In 96 BC, Cyrene shifted from Greek to Roman control. By now, Silphium was already struggling for its survival. Finally, in 60 AD, there was just one living plant left in the entire world. The elders of Cyrene plucked it and gifted it to their ultimate master, Emperor Nero of Rome, who probably kept it aside and continued playing his lute.
Silphium, one of the most important culinary and medicinal plants ever discovered by mankind, had gone extinct.
Decay of Cyrene
With the Silphium trade gone, Cyrene lost its prominence to the competing cities of Carthage and Alexandria, fading into a deserted town and then a vast ruin. It is a fascinating tale of how the fortunes of many civilisations are inextricably linked to nature.
Very soon, Europe forgot about the extinct Silphium. The recipes and medicinal concoctions slowly stopped mentioning Silphium resin as an ingredient.
The Bollywood Twist to the Saga
But the story was not over yet. The wisdom of the ages about Silphium had survived in another corner of the world. The duplicate, fake Silphium still grew in Perthia. It had all Silphium’s medical and culinary benefits but had a stinky, horrendous smell. Since it was a down-market reject from Europe, the Iranian locals were marketing it to the only place that never had access to Silphium: Asia.
By the land route, the traders of Afghanistan, Uzbekistan, and Kazakhstan were bringing the counterfeit Silphium into India, which had trade links with those regions since ancient times.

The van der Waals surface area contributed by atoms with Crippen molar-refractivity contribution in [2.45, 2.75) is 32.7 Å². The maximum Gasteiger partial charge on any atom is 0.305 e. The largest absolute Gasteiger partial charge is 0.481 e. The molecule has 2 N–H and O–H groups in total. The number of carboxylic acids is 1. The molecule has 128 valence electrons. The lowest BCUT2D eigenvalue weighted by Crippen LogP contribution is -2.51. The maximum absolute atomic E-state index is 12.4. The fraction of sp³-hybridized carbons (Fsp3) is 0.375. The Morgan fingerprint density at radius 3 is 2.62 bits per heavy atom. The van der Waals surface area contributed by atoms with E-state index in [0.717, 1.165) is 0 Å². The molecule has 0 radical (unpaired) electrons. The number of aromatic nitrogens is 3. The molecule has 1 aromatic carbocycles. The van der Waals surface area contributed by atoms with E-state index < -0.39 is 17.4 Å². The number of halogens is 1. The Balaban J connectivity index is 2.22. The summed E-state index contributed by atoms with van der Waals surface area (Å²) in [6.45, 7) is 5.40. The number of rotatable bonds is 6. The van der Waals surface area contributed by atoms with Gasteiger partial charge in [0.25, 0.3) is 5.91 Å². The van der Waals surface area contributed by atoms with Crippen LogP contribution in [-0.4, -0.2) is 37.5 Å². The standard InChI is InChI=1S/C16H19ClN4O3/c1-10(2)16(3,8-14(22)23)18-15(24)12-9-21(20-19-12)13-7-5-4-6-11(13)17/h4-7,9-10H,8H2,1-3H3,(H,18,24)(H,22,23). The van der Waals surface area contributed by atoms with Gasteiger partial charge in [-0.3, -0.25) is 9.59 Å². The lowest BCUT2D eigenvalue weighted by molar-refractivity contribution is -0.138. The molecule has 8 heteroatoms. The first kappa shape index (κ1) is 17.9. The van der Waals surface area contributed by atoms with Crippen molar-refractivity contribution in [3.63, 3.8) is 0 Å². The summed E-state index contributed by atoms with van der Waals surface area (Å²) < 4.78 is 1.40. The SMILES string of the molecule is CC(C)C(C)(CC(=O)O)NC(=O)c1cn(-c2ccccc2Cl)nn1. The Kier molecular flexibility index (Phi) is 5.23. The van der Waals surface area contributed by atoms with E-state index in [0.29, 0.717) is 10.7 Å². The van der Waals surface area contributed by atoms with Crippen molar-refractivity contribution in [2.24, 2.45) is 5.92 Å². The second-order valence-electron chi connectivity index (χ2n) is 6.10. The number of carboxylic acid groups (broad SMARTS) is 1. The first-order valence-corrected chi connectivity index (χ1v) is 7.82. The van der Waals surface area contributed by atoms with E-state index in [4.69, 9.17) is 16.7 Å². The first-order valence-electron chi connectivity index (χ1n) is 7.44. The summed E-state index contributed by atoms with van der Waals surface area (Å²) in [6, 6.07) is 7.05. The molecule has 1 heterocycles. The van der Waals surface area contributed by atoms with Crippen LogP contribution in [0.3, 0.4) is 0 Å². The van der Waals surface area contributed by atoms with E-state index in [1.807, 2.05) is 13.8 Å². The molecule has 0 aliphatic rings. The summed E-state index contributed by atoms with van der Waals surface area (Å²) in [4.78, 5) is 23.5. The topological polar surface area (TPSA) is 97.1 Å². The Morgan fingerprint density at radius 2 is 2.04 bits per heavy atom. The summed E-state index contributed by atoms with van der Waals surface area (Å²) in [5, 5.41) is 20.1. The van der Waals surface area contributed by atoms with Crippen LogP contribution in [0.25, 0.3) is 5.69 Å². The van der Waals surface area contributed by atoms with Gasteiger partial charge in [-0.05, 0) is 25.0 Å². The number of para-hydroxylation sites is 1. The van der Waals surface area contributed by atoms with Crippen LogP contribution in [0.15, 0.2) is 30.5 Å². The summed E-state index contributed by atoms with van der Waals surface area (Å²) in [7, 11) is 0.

This stinky resin slowly started permeating Indian cuisine. Then, it entered the annals of Ayurveda, the Indian medicinal system, finding numerous uses even Silphium had demonstrated. Mahabharat, the Hindu epic, and many other Hindu and Buddhist texts of those times mentioned this plant. Eventually, it ended up in the highest echelons of Indian society, in Prasad or religious offerings to the Gods.
And to think of it, this was a cheap knockoff of Silphium. But it survived while Silphium could not. What a history lesson:
From Thera to Cyrene to Macedonia to Perthia to modern India, the legend of Silphium lives on in every Indian kitchen today through its look-alike: Asafoetida (Hing)!
Most of the information in this article is taken from my upcoming book to be published by Macmillan Publishers in Nov 2023. The book discusses a thousand such preventive health tidbits. It covers twenty superfoods, their nutrients, health benefits, recommended amounts and excess levels. It also explains how to select and store and who should avoid them. Some of the superfoods are tomatoes, coconut, capsicum (Shimla mirch), drumsticks, amla (Indian gooseberry), jamun (Java plum), turmeric, cinnamon, flax seeds, asafoetida (hing), and sabja (sweet basil seeds).
A brief version of the above story appears at the start of the Asafoetida chapter in the book.
To Read More
- BBC Future: The Mystery of the Lost Roman Herb
- Almaty Technological University Library: A History of Food (downloadable book)
- The Greek Reporter: Cyrene: The Stunning Ancient Greek City of Libya
- World History Encyclopedia: Cyrene
- Conservation Biology Journal: Pliny the Elder’s Silphium: First Recorded Species Extinction
- BBC News: Asafoetida: The smelly spice India loves but never grew
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First Published on: 16th July 2023
Image Credit: Image by Freepik
Last Updated on: 21st July 2023